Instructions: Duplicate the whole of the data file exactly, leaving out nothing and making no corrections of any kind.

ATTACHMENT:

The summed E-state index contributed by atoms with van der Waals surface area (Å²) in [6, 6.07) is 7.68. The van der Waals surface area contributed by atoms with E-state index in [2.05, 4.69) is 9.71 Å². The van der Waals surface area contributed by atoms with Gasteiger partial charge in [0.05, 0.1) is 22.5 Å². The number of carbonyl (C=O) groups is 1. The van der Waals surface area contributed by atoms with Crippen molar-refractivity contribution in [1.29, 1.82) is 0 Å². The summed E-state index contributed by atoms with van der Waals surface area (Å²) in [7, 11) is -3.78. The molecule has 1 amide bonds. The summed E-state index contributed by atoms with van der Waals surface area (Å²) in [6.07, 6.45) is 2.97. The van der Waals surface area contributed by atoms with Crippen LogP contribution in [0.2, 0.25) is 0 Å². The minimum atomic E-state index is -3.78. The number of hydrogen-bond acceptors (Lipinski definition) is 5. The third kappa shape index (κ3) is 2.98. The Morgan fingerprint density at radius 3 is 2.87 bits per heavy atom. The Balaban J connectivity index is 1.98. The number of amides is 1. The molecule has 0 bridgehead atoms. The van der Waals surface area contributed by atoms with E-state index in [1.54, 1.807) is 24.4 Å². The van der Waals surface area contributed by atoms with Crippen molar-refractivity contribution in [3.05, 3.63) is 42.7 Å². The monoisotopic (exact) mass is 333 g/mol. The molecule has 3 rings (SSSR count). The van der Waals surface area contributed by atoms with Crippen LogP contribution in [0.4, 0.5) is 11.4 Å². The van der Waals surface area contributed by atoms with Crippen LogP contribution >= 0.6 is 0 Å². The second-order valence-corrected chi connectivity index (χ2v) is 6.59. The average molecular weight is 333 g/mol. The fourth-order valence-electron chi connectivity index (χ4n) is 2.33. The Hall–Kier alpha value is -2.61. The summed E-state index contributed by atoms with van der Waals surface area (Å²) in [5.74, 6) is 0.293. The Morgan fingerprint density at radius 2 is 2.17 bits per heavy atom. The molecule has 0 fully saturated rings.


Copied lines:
The summed E-state index contributed by atoms with van der Waals surface area (Å²) in [6, 6.07) is 7.68. The van der Waals surface area contributed by atoms with E-state index in [2.05, 4.69) is 9.71 Å². The van der Waals surface area contributed by atoms with Gasteiger partial charge in [0.05, 0.1) is 22.5 Å². The number of carbonyl (C=O) groups is 1. The van der Waals surface area contributed by atoms with Crippen molar-refractivity contribution in [1.29, 1.82) is 0 Å². The summed E-state index contributed by atoms with van der Waals surface area (Å²) in [7, 11) is -3.78. The molecule has 1 amide bonds. The summed E-state index contributed by atoms with van der Waals surface area (Å²) in [6.07, 6.45) is 2.97. The van der Waals surface area contributed by atoms with Crippen LogP contribution in [0.2, 0.25) is 0 Å². The minimum atomic E-state index is -3.78. The number of hydrogen-bond acceptors (Lipinski definition) is 5. The third kappa shape index (κ3) is 2.98. The Morgan fingerprint density at radius 3 is 2.87 bits per heavy atom. The Balaban J connectivity index is 1.98. The number of amides is 1. The molecule has 0 bridgehead atoms. The van der Waals surface area contributed by atoms with E-state index in [1.54, 1.807) is 24.4 Å². The van der Waals surface area contributed by atoms with Crippen molar-refractivity contribution in [3.05, 3.63) is 42.7 Å². The monoisotopic (exact) mass is 333 g/mol. The molecule has 3 rings (SSSR count). The van der Waals surface area contributed by atoms with Crippen LogP contribution in [0.4, 0.5) is 11.4 Å². The van der Waals surface area contributed by atoms with Crippen LogP contribution >= 0.6 is 0 Å². The second-order valence-corrected chi connectivity index (χ2v) is 6.59. The average molecular weight is 333 g/mol. The fourth-order valence-electron chi connectivity index (χ4n) is 2.33. The Hall–Kier alpha value is -2.61. The summed E-state index contributed by atoms with van der Waals surface area (Å²) in [5.74, 6) is 0.293. The Morgan fingerprint density at radius 2 is 2.17 bits per heavy atom. The molecule has 0 fully saturated rings.